The theme song for Dressage at Devon might has well have been "Canada, My Canada" as north of the border riders dominated last week's three-star affair.The theme song for Dressage at Devon might has well have been "Canada, My Canada" as north of the border riders dominated last week's three-star affair.
The theme song for Dressage at Devon might has well have been "Canada, My Canada" as north of the border riders dominated last week’s three-star affair.
Neil Ishoy, back in competition after a 17-year hiatus, led the charge with back-to-back grandprix wins on Linda Fowler’s Andiamo/Tyme. The California woman may have bought the horse as an investment but the 17.1-hand gray more than returned her money by taking Friday’s Grand Prix with a 67.960 percent. That mark blew past the leader, U.S. team Olympic Bronze Medallist Susan Blinks on her Flim Flam (67.560).
"This is only the sixth time in 19 years I rode down the center line," a modest Ishoy said with a slight Danish accent he got from his parents who immigrated to North America just before he was born. "I prefer to stay home and train my horses and students. I get more enjoyment from a smile of a student that has had success in a class, be it from basic level to the Pam Ams."
The next night the former international three-day eventer was ready for his victory Molson’s beer. The 48-year-old horseman and his Oldenburg mount with classic looks who was making his first grand prix appearance brought the Saturday night house down with a toe-tapping, hand clapping routine. The music was devised by his family with wife and dressage rider Cindy Ishoy "suggesting the canter music while my daughter, Kahla (also his groom at the show) gave me the trot music. I just added the walk work," beamed Ishoy whose 74.875 was four points ahead of last year’s prix winners, Cheri Reiber and G Tudor.
The long span between rides (he represented Canada at the 1980 Alternate Olympics and the 1982 World Championships) was well worth the wait, said Cindy who led the Canadian squad to a second at the show’s Can-Am Challenge. For years "people have said ‘well, he’s good trainer but he never shows.’ Now he will get the credit he deserves," said wife, Cindy, who helped the Canadians to second in the show’s Can-Am Challenge.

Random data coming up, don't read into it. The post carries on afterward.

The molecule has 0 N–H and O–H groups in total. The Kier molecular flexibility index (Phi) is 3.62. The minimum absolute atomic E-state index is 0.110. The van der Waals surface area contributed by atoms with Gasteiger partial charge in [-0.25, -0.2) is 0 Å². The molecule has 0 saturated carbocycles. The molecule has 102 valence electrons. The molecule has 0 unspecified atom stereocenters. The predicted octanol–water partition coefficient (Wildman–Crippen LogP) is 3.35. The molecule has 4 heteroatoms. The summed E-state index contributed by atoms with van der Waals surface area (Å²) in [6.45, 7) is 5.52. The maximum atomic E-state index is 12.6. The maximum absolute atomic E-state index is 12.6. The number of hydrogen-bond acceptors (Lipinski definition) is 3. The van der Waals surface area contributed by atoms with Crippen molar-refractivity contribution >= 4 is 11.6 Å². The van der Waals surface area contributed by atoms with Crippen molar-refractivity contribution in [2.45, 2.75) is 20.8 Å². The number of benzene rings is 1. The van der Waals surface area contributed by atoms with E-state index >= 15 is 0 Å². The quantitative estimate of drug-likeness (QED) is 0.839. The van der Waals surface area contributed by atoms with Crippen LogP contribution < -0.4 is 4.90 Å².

Shannon Oldham-Dueck "rides for fun," chuckled the Massachusetts woman who holds Canadian citizenship from the country where she grew up. "I just want to make the World Championships, ride in the Olympics and have fun. That’s what it is all about and if you can’t enjoy it, it’s not worthwhile."
Good thing her sense of humor lasted all day that was the time she waited until she was the last of 40 to go in the FEI Prix St. Georges with Leoliet. Rather than twiddling her thumbs in that period she rode her Korona in the Grand Prix before hopping off to warm up Judy Bernier’s Leoliet.
What a difference, laughed Oldham-Dueck who won Fourth Level classes with the bay last year. "I kept thinking, how much more simpler this was than the Grand Prix. After the Prix, doing the I1s and the PSG is a walk in the park," said Oldham-Dueck who moved to the Bay state to be closer to U.S. shows and Boston’s airport where she flies abroad to train with her coach in Holland. First, though, she will stop at the bank to store her diamond stud pendant she got for being the Canadian with the highest score total at the show.
Flim Flam was feeling a little too sassy, a mood that surfaced as disobediences in Friday night’s Prix, according to Blinks. She is very familiar with the Hanoverian that "thinks of himself as royalty." He has been that way since she got him from the Fritz Kundrun Dressage Sport Horses’ German-bred when he was a less than three years old. She could excuse his behavior in the Prix, even his mistakes since "they were positive. He had them because he was really electric and that was important. It tells me he has maintained his excitement about competing." The Special, where they tallied a 70.651 win on Sunday, "was two days later in his life" and a different story as he adjusted to Devon’s vibrant atmosphere.
Their appearance there "was a last minute thing" in their march toward qualifying for the selection trials for their long term goal, qualifying for the U.S. trials leading to next year’s World Equestrian Games. However, the Mt. Kisco, N.Y., woman also was thinking in near terms. She donated her prize money toward the American Red Cross disaster relief fund for the recent suicide bombings in New York and Washington. "But I’m driving, not flying, to Florida" for the winter circuit.
Aigo is a multi faceted horse that can run away, spook and jump almost simultaneously during a dressage workout. The Dutch warmblood kept his other talents under wraps for his Intermediaire I victory (68.500) with trainer Suzanne van Cuyk. He showed no signs of a year’s layoff from an injury but already is accepting work in upper level movements.
"He’s fighter. We call him ‘the little engine that could.’ You have to think every moment you are in the ring with him," said van Cuyk, of nearby Doylestown, Pa. A Dutch national who rode for her homeland’s team, she is considering her American husband’s frequent hints to apply for U.S. citizenship so she can ride for this country.